PUKALANI Kihei photographer Shane Tegarden has unveiled a unique, pre-contact experience of Hawaii titled "Ho'omana'o I Na Wa I Huliau" - Recall the Past Before the Turning.
The audiovisual presentation, which premiered Friday at the Kamehameha Schools Maui, merges picture, poetry, the purity of nose flute and the posing of kanaka maoli, or native people.
Motivated by reverence for the host culture, Tegarden has parlayed his camera skills into an art form he dubbed histography. The veteran photographer shot a series of 13 images. Computer guru Kawika Ki'ili and his colleagues used digital technology to remove all post-contact flora, fauna and construction from the photos. The resulting tableaux glow with color and the soulful sweep of history.
“Early dawn, the time of prayers, when the abundance of Kanaloa is laid out in the shallow places at the kahakai, the torchman comes looking for fish, the crabs, the lobsters, crustaceans, and with that he pins it down with his ihe kui pa‘a i‘a. This ritual has gone on for thousands of years and is an expectation of God’s love and embrace.”
— Sam Ka‘ai
More significantly, the histographic program provides a vehicle for the prose of carver Sam Ka'ai, a kupuna of East Maui. The prose reminds one of recording icon Bob Dylan's lyrics, except that Ka'ai straddles two languages: Hawaiian and English. Ka'ai takes commonplace words and injects a nimble turn of phrase and thought. The result is profound poetry.
Witness a passage accompanying an image of two women (Lei Ishikawa and U'i Naho'olewa) beating kapa:
"On the kapa they leave some designs to delight the imagination and tell a quiet story. This is Hina who pounds out tomorrow's clouds, Hina of the glistening moon, Hina that beats out the clouds of our tomorrows that will rain and Haumea will give off fruit. All of these things make women one with the creation, one with yesterday, one with today in the present, and one with tomorrow. E hana kapa - a noble thing."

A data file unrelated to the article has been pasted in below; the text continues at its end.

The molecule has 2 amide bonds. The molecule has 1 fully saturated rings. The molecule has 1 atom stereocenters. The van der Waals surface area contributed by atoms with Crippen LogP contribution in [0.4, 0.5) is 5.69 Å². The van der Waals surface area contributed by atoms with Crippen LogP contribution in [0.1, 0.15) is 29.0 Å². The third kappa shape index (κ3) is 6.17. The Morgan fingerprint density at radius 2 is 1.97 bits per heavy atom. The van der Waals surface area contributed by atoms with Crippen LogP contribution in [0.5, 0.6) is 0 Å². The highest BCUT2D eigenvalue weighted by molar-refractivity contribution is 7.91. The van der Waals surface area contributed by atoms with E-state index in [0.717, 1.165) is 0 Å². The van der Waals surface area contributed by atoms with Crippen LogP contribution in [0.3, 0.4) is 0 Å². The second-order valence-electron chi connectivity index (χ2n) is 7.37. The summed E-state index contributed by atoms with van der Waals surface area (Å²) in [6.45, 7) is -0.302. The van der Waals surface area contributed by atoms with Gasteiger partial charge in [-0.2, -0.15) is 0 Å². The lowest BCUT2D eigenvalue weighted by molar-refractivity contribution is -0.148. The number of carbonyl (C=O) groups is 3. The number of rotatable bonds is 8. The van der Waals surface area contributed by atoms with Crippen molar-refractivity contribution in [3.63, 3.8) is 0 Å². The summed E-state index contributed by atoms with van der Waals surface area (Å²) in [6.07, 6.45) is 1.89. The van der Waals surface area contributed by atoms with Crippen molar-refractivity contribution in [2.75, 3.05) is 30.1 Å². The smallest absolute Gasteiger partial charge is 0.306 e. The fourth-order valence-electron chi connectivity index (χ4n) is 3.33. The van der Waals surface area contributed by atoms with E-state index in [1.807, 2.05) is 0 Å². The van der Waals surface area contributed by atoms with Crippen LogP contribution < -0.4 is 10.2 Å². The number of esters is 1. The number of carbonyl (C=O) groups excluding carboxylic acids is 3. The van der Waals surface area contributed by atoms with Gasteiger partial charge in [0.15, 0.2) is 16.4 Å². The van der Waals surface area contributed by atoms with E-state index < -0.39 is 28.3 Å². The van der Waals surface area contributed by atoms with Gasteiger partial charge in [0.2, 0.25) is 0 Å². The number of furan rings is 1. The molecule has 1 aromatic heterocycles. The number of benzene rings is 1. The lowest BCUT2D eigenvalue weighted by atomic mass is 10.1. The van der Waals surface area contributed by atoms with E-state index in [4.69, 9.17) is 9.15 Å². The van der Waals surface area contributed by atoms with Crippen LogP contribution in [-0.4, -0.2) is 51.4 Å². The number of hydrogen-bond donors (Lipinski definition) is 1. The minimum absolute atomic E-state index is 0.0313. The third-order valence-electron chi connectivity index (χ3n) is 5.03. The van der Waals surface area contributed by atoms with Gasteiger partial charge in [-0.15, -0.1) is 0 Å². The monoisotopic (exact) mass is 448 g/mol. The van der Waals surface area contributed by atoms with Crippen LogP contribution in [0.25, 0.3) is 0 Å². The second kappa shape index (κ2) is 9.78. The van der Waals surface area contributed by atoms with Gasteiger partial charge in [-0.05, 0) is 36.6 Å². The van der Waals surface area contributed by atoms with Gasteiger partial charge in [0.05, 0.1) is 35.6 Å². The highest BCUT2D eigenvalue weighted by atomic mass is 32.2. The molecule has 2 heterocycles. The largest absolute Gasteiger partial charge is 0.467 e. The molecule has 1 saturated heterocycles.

Enhancing many segments is 'ohe hano ihu, or nose flute, music of Anthony Natividad, a longtime instrumentalist with the "'Ulalena" show. The notes are mellow and sometimes haunting, almost eerie. The pre-contact music lends a magical quality to the images and poetry.
As with things Hawaiian, this project was a collaboration. Kyle Nakanelua, Paul Keli'ikupakako and Solomon Pali are among the Maui residents who served as models. Their sinewy bodies, clad in loincloths, are seen in taro cultivation and other activities.
Motion and sound pervade the "Ho'omana'o I Na Wa I Huliau" tableaux. One sees 'iwa, or frigate birds, soaring; clouds sweeping and a torch flickering in the image of a predawn fisher (Ben Cordero). One hears the pounding of the kapa beaters and the clink of the adz maker's tool against stone.
The "Ho'omana'o" experience also evokes vicarious sensory experiences: the brush of breezes rustling through emerald-green kalo leaves; the bone-chilling cold felt by the adz maker (Hoaka Delos Reyes), clothed in a ti-leaf cape while working on the slopes of Mauna Kea. One smells the sweat of poi pounders ('Iokewe Lono and Kekaha Lono); then samples their sweet pa'i 'ai, or freshly beaten poi.
Fortunately for the public, the free presentation will repeat at 7 p.m. three times: Friday at The Ritz-Carlton, Kapalua; Dec. 12 at The Fairmont Kea Lani Resort, Maui; and Jan. 23 at Ka'anapali Beach Hotel.
Tegarden, a 22-year Kihei Canoe Club steersman, deserves kudos for getting all the participants and facets into one canoe for a remarkable journey.
One should experience "Ho'omana'o" at least twice. After a first viewing ends, walk onstage, peruse the still images and read the accompanying poetry. Then, go again later to appreciate more fully the kaona, or layered meanings. After all, Hawaiian culture is one of circular, not linear, time; where dreams are as valid as reality; where oral history was chanted repeatedly, until integrated into one's own history.
I was a bit unnerved by the grainy resolution of close-up views of the panoramas. Also, digital removal of post-contact flora notwithstanding, was the grass adjacent to lo'i kalo, or taro patches, pre-contact?
But these hiccups were more than offset by a souvenir poster: an ideal Makahiki gift incorporating gemlike imagery and scintillating poetry in Hawaiian and English, for the unlikely price of $10. Buy several. n Kekoa Enomoto can be reached at firstname.lastname@example.org.